The Foundation of Inclusion in Federal Legislation and Litigation

The Foundation of Inclusion in Federal Legislation and Litigation

Mitchell L. Yell (University of South Carolina, USA) and Christine A. Christle (University of South Carolina, USA)
DOI: 10.4018/978-1-5225-2520-2.ch002
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Abstract

The foundation of inclusion in special education law is the least restrictive environment (LRE) mandate of the Individuals with Disabilities Education Act. This federal mandate requires that all students with disabilities receive their education with students without disabilities to the maximum extent appropriate. Our purpose in this chapter is to examine the legal basis of inclusion. We first review the historical antecedents of inclusion. Second, we examine the LRE mandate and the student placement requirements of the IDEA. Third, we survey the most important case law rulings regarding LRE and the placement of students with disabilities. Fourth, we consider strategies that have been used to promote inclusive placements and briefly review the literature on these strategies. We end this chapter by offering principles to guide IEP team members in making educationally beneficial and legally correct placement decisions for students with disabilities.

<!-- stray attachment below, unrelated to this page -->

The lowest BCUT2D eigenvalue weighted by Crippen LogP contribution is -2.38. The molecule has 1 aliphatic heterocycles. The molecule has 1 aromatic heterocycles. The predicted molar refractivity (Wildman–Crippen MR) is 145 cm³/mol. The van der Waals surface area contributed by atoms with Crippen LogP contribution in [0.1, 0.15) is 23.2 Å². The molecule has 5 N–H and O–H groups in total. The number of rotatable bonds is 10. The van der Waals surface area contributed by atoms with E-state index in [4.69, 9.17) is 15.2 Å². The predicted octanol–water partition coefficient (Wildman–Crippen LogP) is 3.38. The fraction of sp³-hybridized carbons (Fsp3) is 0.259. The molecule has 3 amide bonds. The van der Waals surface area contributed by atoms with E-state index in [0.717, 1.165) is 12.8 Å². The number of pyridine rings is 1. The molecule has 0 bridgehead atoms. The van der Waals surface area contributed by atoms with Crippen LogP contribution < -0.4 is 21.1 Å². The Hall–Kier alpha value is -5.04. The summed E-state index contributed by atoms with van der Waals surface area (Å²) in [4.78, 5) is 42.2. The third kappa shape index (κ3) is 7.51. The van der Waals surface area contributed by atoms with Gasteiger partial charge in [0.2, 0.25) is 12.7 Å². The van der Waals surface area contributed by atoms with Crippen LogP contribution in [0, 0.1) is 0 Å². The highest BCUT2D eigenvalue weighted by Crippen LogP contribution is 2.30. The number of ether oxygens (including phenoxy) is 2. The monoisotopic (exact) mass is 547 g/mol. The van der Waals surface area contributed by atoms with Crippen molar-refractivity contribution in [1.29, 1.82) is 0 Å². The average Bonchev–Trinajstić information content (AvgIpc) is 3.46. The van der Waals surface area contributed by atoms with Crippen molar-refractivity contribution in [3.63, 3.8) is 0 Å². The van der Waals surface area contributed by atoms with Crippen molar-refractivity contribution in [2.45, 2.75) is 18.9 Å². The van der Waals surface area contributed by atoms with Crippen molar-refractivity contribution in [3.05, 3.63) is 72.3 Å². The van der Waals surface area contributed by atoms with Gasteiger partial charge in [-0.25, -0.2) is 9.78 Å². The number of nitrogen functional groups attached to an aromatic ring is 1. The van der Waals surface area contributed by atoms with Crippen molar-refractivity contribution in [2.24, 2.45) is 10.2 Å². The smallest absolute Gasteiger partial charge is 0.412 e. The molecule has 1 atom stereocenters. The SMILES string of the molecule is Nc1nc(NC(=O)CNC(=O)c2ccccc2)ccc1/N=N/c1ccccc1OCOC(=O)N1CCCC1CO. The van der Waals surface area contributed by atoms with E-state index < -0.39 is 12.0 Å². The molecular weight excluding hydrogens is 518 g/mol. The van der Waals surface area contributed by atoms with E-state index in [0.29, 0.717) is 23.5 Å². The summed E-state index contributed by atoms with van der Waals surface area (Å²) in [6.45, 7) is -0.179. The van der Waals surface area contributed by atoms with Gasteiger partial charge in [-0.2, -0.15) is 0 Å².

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Historical Antecedents Of Inclusion

According to Turnbull (2012), American law creates a presumption that favors liberty and integration. This presumption stems from a principle of American Constitutional law that allows a state to only intervene in issues regarding a citizen's liberty to the extent necessary to achieve a legitimate public purpose (Johnston & Sherman, 1993; Turnbull, 2012; Yell, 2016). The U.S. Supreme Court established this principle in a 1960 ruling, Shelton v. Tucker. In the majority opinion, Justice Potter Stewart wrote that

…in a series of decisions this court has held, even though a governmental purpose be legitimate and substantial, that purpose cannot be pursued by means that broadly stifle fundamental personal liberties when the end can be more narrowly achieved. The breadth of legislative abridgment must be viewed in the light of less drastic means for achieving the same purpose (p. 482).

Although this decision involved First Amendment rights and not education, the ruling had a profound effect on education as well as other areas such as mental health law (Johnston & Sherman, 1993). When applied to educating students with disabilities, this principle, which was typically referred to as the least restrictive alternative, required that students with disabilities receive their education in environments that were as close to the normal classroom environment as possible given the student's educational needs. As Johnson (1976) noted

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